To combat the continued devastation wrought by the opioid crisis in the United States, forty-eight states have passed medical amnesty (or “Good Samaritan”) laws. These laws provide varying forms of protection from criminal punishment for certain individuals if medical assistance is sought at the scene of an overdose. Thus far, the nascent scholarly conversation on medical amnesty has focused on the types of statutory protections available and the effectiveness of these statutes. To summarize, although medical amnesty laws have helped combat drug overdose, the statutes are replete with arbitrary limitations that cabin their life-saving potential.
This Note extends the dialogue on medical amnesty in two ways. First, it examines how judges, in applying these laws, can either frustrate or promote their life-saving purpose. Second, this Note connects the conversation on medical amnesty laws to the broader context they have entered—namely, the United States’ troubled history with the criminalization of addiction.
Medical amnesty laws reflect a legislative interest in health over punishment. Today, substance use disorder is recognized as a medical, neurological issue and the overdose crisis is recognized as a public health phenomenon. This Note argues that, both in statutory language and judicial application, gaps in the medical amnesty response stray from this reality and instead reflect the stigmatizing, racist normative view promoted during the War on Drugs—that substance use is a moral failing, symptomatic of a lack of personal responsibility. This Note’s key point is that, as long as legislators and judges fail to acknowledge, interrogate, and learn from the United States’ prior failures in responding to addiction, fatal gaps will continue to exist both in medical amnesty laws and in the broader response to the drug overdose crisis.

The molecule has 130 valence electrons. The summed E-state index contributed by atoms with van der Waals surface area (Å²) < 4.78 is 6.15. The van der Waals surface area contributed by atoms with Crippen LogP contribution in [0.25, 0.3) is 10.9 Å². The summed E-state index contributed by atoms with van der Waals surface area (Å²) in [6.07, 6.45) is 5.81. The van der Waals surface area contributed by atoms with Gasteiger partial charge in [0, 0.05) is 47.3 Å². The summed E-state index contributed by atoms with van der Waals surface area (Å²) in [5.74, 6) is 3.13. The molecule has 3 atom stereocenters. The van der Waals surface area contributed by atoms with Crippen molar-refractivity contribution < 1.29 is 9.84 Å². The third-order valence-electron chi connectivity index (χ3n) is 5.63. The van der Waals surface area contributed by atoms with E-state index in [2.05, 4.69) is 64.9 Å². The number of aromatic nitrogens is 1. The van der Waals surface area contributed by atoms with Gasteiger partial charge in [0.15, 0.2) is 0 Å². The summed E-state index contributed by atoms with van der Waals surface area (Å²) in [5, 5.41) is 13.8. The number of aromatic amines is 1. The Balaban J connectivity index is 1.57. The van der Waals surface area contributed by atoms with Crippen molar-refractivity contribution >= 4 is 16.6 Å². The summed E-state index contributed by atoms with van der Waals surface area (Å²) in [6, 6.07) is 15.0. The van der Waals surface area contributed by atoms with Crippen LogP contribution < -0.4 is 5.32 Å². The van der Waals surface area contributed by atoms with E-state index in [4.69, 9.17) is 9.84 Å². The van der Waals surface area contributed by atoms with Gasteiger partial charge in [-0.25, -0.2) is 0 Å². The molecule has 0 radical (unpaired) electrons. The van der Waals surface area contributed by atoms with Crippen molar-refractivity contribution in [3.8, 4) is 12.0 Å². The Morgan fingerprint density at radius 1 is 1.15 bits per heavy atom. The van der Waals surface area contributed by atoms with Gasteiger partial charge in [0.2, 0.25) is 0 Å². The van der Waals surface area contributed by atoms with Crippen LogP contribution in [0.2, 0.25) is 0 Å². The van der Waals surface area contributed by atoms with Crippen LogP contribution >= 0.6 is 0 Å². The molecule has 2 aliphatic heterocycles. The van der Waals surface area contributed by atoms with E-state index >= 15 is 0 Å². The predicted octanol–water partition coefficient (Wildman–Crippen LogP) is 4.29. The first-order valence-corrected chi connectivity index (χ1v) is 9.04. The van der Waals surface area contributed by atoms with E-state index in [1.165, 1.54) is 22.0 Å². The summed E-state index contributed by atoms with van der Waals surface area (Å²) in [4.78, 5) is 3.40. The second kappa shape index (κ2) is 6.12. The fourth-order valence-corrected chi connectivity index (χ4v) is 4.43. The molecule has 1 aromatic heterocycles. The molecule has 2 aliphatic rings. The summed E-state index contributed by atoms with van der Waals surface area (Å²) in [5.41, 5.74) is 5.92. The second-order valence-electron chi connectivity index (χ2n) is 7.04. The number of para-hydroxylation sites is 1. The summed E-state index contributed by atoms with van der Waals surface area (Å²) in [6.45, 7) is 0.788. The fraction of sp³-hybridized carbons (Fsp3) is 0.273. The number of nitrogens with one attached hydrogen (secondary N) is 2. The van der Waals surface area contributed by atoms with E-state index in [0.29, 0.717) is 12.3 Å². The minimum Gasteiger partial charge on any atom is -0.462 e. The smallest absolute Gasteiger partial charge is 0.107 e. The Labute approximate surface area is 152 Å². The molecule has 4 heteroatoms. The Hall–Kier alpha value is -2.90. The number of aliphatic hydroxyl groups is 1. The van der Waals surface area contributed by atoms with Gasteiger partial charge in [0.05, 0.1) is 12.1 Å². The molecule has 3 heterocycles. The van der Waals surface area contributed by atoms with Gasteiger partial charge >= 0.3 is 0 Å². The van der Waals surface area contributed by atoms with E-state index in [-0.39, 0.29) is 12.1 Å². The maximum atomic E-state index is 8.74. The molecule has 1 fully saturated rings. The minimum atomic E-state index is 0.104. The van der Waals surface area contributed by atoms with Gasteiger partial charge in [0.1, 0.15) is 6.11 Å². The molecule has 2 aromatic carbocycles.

Recommended CitationScott Koven, Deserving Life: How Judicial Application of Medical Amnesty Laws Perpetuates Substance Use Stigma, 80 Wash. & Lee L. Rev. 1745 (2023).
Available at: https://scholarlycommons.law.wlu.edu/wlulr/vol80/iss4/8